The Independent

Manning and Assange

Bradley Manning
Bradley Manning
Bradley Edward Manning (born December 17, 1987) is a United States Army soldier who was arrested in May 2010 in Iraq on suspicion of having passed classified material to the website WikiLeaks. | Photo: Associated Press | Bradley Manning, Wikileaks, Army, Traitor, Iraq,

Inspiration and dissapointment

Facing 22 criminal charges ranging from releasing classified data to aiding the enemy, 25 year old Private First Class Bradley Manning is about to face a trial that could land him up to 125 years in military prison. Manning allegedly helped Julian Assange release 250,000 diplomatic cables and half a million battlefield reports, as well as the infamous "collateral murder" video that brought Wikileaks its first major international recognition.

Yet while Assange seems safe and sound hold up in the Ecuadorian Embassy in the UK, manning has been stuck in a stainless steel cage hardly bigger than a walk in closet. While Assange gets to run on a treadmill brought in by Ecuadorian authorities and gets to communicate with famous figures and adoring fans on a daily basis, manning gets to endure harsh isolation in a maximum security hell that would psychologically break any normal human being.

I do not know if Bradley Manning is a hero. If convicted, we can say he broke the law and violated his orders, and he may indeed have put people's lives at risk as the Obama administration claims. However, it seems clear to me that he has been hung out to dry while the man who should be front and center hides behind diplomatic cover. At the very least, one can commend Manning for following his conscience, however misguided and damaging his actions may have been. I'm not sure we can say the same about the man who started this movement in the first place.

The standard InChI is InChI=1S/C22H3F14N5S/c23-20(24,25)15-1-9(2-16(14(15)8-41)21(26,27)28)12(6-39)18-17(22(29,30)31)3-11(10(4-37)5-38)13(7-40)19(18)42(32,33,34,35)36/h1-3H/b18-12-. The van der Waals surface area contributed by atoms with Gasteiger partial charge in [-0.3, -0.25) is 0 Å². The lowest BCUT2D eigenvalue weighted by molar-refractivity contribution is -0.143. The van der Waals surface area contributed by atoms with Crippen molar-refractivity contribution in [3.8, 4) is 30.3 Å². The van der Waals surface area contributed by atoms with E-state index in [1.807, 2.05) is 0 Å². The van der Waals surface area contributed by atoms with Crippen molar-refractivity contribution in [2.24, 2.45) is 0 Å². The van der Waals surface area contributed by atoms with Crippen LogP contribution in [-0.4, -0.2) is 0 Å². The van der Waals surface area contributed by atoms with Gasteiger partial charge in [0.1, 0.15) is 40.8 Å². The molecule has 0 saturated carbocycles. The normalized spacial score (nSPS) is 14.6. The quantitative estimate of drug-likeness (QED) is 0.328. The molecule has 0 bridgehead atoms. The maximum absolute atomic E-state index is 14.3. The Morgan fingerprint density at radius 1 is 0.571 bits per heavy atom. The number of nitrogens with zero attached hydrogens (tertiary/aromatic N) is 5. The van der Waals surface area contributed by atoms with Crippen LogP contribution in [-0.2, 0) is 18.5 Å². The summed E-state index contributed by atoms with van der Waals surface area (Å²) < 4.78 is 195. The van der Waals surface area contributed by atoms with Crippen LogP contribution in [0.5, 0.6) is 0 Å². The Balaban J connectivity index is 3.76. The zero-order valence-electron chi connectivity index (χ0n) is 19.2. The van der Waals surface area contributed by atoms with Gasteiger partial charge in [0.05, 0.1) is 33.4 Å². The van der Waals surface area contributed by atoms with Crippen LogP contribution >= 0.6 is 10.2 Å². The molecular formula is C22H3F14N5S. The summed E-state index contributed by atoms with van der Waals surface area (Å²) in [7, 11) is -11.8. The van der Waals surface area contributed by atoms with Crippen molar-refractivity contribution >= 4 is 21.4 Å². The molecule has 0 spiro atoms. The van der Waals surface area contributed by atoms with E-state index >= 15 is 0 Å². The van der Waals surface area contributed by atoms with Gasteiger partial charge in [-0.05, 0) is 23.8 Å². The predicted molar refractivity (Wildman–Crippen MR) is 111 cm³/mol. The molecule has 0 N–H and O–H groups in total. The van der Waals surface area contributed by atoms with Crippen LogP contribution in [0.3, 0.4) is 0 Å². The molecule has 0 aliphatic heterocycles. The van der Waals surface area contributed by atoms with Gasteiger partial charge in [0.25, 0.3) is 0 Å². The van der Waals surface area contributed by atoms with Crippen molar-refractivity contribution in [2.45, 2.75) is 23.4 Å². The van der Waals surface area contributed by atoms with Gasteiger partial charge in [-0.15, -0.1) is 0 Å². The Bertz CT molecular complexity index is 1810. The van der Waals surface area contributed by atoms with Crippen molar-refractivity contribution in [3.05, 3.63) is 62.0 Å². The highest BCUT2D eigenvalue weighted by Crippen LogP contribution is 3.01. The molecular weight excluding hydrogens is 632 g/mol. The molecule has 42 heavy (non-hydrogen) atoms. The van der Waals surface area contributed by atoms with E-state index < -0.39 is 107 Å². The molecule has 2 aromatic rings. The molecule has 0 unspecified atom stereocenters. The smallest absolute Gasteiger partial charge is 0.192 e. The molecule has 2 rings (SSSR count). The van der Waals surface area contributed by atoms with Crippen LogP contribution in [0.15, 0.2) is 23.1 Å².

While I respect Assange for creating a system that allows wistleblowers to expose the hard truths and hidden corruption lurking behind the world's most powerful organizations, he should understand that when you want to lead a war against secrets, you don't run back to the rear while your soldiers bear the real sacrifices.

To lead one must lead by example, and for Assange that means going back to Sweden and facing investigators, even if the charges against him are just an elaborate ploy to silence him or indirectly extradite him to the US. This not about whether the Obama administration is unfairly crusading against whistle-blowers, or whether there is national security state that needs to be reformed, this is about two men, one who is taking responsibility for his actions, and one who is not.

When we look to inspiration for the pursuit of truth and the cause of transparency in government, perhaps we should look to Bradley Manning instead of Julian Assange.

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Updated Aug 12, 2017 12:08 PM EDT | More details

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